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MTV celebrated its 25th anniversary last week, but I couldn’t figure out what they were celebrating. I find myself singing the Dire Straits’ classic lyric, “I want my MTV,” because my MTV–or, at least, good MTV–hasn’t been seen in a long, long time.

Mark Knopfler called the early MTV stars “yo-yo’s,” said “they aint workin’” and that they were earning “money for nothin.’” What he thought was bad then has become downright disgusting since. “My” MTV was mostly mainstream music with hints of alternative and headbanging stuff, played between the greetings of original Veejays Martha Quinn, Mark Hunter, Nina Blackwood, downtown Julie Brown, and the late J.J. Jackson.

At that time, MTV was truly an on-screen version of radio. Its jingles were unique, the sign-ons were original (who can’t remember the Apollo spacecraft, among other frequent images?) and the music at least felt like music. Some videos were hard to understand, like confusing dreams. Others made the song more real. But today, MTV is some kind of variety of gangsta wrap, teen reality shows, and the closest you can come to teen porn on TV without breaking FCC rules. So for me the 25th anniversary was more of a requiem tribute than a celebration.

The only thing I like about the current trend is the emerging popularity of Christian bands (especially those who aren’t called “Christian” bands) on Christian stations, local individual stations, and even MTV’s sister-network, VH-1. “The Zone” is one example, now playing faith-based videos in over 200 local television markets. Medium-market cities are being exposed to what the Bible Belt has had for a long time: lots of faith-based entertainment on several stations. Perhaps someday the big cities will have the same. Strong young balladeers and aspiring musicians with faith-driven lyrics are finding a home outside of MTV’s bias–and I’m glad for it.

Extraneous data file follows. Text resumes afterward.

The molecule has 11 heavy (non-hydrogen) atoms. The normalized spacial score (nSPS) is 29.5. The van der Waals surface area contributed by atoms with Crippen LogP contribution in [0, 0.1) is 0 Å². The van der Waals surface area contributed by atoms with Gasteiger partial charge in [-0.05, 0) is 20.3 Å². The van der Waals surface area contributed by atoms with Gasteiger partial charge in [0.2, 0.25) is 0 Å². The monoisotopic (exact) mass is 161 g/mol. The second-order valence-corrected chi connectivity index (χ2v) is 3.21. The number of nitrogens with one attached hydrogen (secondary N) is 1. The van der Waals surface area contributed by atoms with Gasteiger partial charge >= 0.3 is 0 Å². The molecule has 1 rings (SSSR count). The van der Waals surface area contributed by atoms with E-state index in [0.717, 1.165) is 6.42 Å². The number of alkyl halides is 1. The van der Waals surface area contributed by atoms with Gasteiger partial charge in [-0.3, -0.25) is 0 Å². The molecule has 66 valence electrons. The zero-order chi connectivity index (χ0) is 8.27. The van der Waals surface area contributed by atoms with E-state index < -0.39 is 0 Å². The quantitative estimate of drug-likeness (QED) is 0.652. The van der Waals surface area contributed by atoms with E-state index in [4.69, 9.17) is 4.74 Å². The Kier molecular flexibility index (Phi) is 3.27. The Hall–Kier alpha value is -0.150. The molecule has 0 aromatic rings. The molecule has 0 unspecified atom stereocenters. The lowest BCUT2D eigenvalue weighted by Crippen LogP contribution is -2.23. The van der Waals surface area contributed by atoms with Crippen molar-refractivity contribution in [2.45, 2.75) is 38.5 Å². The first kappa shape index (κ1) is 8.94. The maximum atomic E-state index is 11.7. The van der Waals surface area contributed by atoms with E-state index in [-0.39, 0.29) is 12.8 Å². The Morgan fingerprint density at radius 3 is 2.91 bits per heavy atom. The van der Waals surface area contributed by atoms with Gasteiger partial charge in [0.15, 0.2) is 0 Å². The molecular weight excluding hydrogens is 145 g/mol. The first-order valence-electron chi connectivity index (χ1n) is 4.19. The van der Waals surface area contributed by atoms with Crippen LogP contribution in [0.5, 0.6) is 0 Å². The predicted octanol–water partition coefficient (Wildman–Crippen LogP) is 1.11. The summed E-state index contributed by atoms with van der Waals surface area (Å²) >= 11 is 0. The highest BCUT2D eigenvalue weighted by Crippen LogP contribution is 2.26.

I’m not provoked to say “good riddance, MTV,” but I’ll certainly say “R.I.P.” to a fading cultural phenomenon, while clicking past it for more positive–and spiritual– music and videos.

What happened on September 11th, 2001, didn’t just leave its mark on the New York City skyline, it scarred a nation. Everyone has a story. We all remember where we were the moment we learned the twin towers had come down, some even watched the buildings fall, and a select few recall mustering the courage to go in and attempt to rescue those still trapped in the concrete and steel. If anyone deserves to have their story told, it’s the brave men and women who put their lives on the line that fateful day.

Such is the impetus behind Oliver Stone’s “World Trade Center,” a film devoted to the accurate re-telling of the story of Port Authority Police Department Sergeant John McLoughlin and Officer Will Jimeno. Both men were part of a valiant crew who ventured into the concourse of the World Trade Center after the first tower was hit, having little idea of what was actually going on, knowing only that they had a job to do.

Walking into the theater, my skepticism caused me to put up a wall. I had no intention of letting my emotions get the better of me, nor did I have an overwhelming desire to recall the psychologically exhausting experience of that horrible Tuesday. Much like the rest of the nation, I remember 9/11 with startling clarity, and the film’s degree of honesty and unromantic execution make for a downright eerie recreation of events.

“World Trade Center” begins as innocently as the morning itself, but there exists a general discomfort in knowing precisely what is about to take place. Thankfully, special effects are used sparingly, merely intended to illustrate rather than exploit the magnitude of the attacks. That’s not to say anything is omitted entirely. In fact, the film should be applauded for its choices in what the audience gets to see and what it doesn’t.